In article <[EMAIL PROTECTED]> you write:
>On Sun, May 04, 2008 at 10:24:13PM -0400, Thor Lancelot Simon wrote:
>> I believe that those who supply security products have a responsibility
>> to consider the knowledge, experience, and tendencies of their likely
>> users to the greatest extent to which they're able, and supply products
>> which will function properly _as users are likely to apply them_.
>The TLS support in Postfix tries to behave sensibly with "easy" setings.
>    - Cipher list selection is indirect, via grades: "export", "low",
>    "medium" and "high". The actual ciphers for each grade are buried
>    in parameters users are advised to not mess with.
>    - The cipher grade for opportunistic TLS is "export", but you single
>    out a destination for mandatory TLS, the grade rises to "medium".
>    - With the upcoming EECDH support, users don't choose curves
>    directly, they again choose a security grade, and the correspnding
>    curves are configurable via parameters they are not expected to
>    ever look at or modify.

This struck me as poor design, not good design.  Asking the user to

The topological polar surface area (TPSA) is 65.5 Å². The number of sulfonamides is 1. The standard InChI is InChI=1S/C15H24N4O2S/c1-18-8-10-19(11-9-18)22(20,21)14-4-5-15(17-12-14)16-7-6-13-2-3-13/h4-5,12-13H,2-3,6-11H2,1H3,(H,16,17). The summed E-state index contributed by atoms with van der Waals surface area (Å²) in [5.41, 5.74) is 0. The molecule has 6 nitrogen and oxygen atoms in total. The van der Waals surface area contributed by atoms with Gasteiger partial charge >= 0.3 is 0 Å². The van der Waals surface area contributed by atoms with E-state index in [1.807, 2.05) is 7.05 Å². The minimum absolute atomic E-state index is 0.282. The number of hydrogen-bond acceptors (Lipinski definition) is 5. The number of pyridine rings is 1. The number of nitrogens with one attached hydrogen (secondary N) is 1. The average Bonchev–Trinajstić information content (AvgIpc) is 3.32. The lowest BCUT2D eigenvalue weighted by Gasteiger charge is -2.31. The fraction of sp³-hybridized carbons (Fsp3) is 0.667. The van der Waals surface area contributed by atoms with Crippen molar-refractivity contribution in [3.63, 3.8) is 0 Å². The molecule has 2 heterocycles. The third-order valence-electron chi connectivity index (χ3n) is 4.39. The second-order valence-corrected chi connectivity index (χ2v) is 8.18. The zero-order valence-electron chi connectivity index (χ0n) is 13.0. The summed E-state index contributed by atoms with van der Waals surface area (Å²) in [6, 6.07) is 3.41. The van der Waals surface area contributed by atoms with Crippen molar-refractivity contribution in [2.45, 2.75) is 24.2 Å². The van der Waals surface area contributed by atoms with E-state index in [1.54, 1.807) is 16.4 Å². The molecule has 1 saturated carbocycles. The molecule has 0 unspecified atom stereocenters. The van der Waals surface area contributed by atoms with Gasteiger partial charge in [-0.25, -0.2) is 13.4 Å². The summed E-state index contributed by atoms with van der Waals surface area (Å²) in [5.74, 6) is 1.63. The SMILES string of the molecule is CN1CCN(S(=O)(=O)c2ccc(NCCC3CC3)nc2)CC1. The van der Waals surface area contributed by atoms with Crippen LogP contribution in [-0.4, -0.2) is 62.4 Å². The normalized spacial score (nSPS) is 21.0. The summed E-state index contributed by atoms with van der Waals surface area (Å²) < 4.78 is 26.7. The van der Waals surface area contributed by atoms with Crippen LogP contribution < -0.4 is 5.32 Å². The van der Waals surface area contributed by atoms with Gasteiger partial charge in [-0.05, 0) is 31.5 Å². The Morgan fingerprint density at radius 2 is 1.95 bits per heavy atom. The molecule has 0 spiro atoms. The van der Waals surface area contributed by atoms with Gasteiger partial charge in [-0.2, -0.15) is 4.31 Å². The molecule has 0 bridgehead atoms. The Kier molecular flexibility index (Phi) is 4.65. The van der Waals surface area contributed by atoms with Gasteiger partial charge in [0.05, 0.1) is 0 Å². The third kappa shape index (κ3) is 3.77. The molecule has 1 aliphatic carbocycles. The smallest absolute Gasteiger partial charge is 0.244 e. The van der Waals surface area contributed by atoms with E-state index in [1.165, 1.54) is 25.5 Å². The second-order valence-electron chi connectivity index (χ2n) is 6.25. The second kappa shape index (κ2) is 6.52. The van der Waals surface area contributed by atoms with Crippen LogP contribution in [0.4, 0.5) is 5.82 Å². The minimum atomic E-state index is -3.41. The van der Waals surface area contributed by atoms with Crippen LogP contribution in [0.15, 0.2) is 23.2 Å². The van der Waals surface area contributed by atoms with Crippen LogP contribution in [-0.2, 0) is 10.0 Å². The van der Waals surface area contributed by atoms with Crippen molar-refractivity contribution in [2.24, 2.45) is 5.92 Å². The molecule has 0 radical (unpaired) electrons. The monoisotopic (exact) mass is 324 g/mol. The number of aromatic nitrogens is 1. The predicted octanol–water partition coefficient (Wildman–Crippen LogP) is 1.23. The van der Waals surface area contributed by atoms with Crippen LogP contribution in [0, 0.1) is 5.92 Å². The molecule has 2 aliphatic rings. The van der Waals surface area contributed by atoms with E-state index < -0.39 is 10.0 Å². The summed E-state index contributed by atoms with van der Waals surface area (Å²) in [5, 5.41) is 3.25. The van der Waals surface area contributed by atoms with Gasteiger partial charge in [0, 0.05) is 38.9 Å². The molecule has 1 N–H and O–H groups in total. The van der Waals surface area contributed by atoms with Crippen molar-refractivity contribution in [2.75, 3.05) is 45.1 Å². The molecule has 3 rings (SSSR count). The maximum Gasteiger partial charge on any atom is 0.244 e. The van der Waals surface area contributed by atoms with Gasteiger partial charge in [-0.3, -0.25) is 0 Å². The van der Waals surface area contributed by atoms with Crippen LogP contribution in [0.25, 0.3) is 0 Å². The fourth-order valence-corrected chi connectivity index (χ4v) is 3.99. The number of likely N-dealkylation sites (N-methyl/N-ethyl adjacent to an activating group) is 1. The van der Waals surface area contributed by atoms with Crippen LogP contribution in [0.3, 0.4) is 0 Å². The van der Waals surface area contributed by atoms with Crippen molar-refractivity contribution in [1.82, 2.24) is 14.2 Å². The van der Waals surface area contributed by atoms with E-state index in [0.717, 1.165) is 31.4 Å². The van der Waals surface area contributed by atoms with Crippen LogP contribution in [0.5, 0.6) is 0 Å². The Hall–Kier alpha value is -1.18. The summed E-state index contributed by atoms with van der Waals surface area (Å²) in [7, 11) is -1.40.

make these kinds of choices seems like the kind of thing that only a
cryptographer could consider sensible.  In this day and age, software
should not be asking users to choose ciphers.  Rather, the software
should just pick a sensible high-grade security level (e.g., AES-128,
RSA-1024 or RSA-2048) and go with that, and avoid bothering the user.
Why even offer "low" as an option?  (And this "export" business sounds
like a throwback to a decade ago; why is that still there?)

Good crypto is cheap.  Asking a user is expensive and risky.

>So I think there should be a broad design bias towards *implicit* correct
>behaviour in all system features, with rope available for advanced users
>to *explicitly* craft more complex use-cases. Once you have that, practical
>security is not too difficult.

Amen.  I know of quite a few software packages that could use more of
that philosophy.

>The same is true in the source code, unsafe practices are avoided
>globally, (e.g. both strcpy() and strncpy() are absent together with fixed
>size automatic buffers) rather than used with care locally. I won't bore
>you with all the implementation safety "habits", but there are many.

It's too bad that today such elementary practices are something to brag
about.  Perhaps one day we'll be lucky enough that the answer to these
questions becomes more like "of course we use safe programming practices;
what kind of incompetent amateurs do you take us for?".

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